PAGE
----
- Japan’s Foreign Policy Process
- Japan-North Korea Relations
- Northeast Asian Security Affairs
Focusing Events and Foreign Policy Process: Change and Immobilism in Japan’s North Korea Policy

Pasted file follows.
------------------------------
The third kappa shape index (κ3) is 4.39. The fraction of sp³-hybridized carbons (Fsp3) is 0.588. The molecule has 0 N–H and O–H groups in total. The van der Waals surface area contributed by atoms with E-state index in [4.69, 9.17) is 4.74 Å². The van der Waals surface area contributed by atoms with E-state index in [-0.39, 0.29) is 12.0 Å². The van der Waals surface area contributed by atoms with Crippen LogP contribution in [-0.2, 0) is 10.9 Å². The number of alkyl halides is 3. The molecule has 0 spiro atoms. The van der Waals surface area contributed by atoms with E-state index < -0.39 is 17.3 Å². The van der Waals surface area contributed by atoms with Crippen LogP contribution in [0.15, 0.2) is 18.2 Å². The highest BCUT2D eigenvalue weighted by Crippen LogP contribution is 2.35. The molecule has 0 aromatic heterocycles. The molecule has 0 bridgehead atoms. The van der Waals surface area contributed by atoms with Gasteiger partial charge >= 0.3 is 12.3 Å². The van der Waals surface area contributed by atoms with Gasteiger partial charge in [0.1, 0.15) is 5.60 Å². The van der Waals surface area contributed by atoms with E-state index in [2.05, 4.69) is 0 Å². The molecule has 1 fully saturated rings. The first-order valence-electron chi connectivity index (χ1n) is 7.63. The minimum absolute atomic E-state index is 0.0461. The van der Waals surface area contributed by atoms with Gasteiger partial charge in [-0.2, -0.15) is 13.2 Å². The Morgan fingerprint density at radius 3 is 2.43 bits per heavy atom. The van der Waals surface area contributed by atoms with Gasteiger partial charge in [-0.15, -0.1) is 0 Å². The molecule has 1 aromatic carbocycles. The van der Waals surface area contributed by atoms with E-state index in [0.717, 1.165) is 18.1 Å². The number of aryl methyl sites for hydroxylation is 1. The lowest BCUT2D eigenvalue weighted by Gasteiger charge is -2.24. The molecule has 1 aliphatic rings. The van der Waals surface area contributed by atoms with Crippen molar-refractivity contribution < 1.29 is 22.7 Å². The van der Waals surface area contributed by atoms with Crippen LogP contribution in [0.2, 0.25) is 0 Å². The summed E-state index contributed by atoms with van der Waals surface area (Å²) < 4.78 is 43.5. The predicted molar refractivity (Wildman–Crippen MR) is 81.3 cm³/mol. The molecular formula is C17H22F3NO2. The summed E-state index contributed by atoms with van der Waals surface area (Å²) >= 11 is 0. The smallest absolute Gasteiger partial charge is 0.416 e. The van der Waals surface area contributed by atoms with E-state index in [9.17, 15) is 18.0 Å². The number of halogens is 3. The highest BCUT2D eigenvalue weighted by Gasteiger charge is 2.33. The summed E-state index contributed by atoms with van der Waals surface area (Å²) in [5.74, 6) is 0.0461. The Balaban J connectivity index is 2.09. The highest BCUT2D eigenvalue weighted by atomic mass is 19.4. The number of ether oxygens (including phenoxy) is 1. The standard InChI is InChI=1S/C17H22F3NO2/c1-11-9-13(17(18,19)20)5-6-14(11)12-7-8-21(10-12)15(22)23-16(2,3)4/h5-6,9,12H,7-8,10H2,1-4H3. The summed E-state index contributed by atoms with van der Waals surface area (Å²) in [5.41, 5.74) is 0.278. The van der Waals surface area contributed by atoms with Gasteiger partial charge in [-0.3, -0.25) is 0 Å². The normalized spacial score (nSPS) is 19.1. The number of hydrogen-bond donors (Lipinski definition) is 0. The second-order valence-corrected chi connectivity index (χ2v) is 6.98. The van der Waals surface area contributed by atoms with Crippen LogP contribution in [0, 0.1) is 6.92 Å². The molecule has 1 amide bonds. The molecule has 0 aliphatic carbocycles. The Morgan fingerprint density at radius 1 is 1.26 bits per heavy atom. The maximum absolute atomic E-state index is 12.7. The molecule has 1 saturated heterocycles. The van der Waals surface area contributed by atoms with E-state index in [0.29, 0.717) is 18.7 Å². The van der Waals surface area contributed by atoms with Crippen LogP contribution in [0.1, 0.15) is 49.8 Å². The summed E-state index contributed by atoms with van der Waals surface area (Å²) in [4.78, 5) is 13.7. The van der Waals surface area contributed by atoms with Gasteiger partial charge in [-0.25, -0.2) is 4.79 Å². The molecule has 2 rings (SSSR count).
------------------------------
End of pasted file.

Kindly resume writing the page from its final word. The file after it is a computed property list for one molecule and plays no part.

Ruling and opposition politicians, mainstream media, and a mass of societal actors have come to view North Korea as Japan’s nemesis. While officially maintaining an ‘enemy-state’ status, Japan’s Cold War relations with North Korea were largely subdued and constructive – including periods of notable economic and human exchange. Since the end of the Cold War in the early 1990s, however, Japan’s strained relationship with North Korea has increasingly become focused around Pyongyang’s advancement of nuclear weapons, missiles tests, and the North’s state-sponsored abductions of Japanese citizens during the 1970s and 1980s. Mounting tensions on the Korean peninsula were accompanied by intense political and scholarly debates on the future of Japan’s national security. As social science scholarship on contemporary Japan investigates the trajectory and main drivers of Tokyo’s post-Cold War security and defense policies, the purpose of my study is to illustrate how North Korea evolved into a critical narrative within Japan’s public sphere. My dissertation aims at providing a thorough examination of the construction of the North Korean narrative within Japan and the causal pathways by which this narratives impact Japan’s foreign and security policy. By applying the concepts of ‘focusing events’ and ‘causal stories’ to the analysis of policy agenda formation and change my research identifies the actors, institutional mechanisms and conditions that determine the influence of newly constructed narrative frames on policy agenda dynamics. As such, this study offers insights into the causal mechanisms that link external security crises to domestic policy discourses and concrete policy outcomes within Japan’s evolving national security system.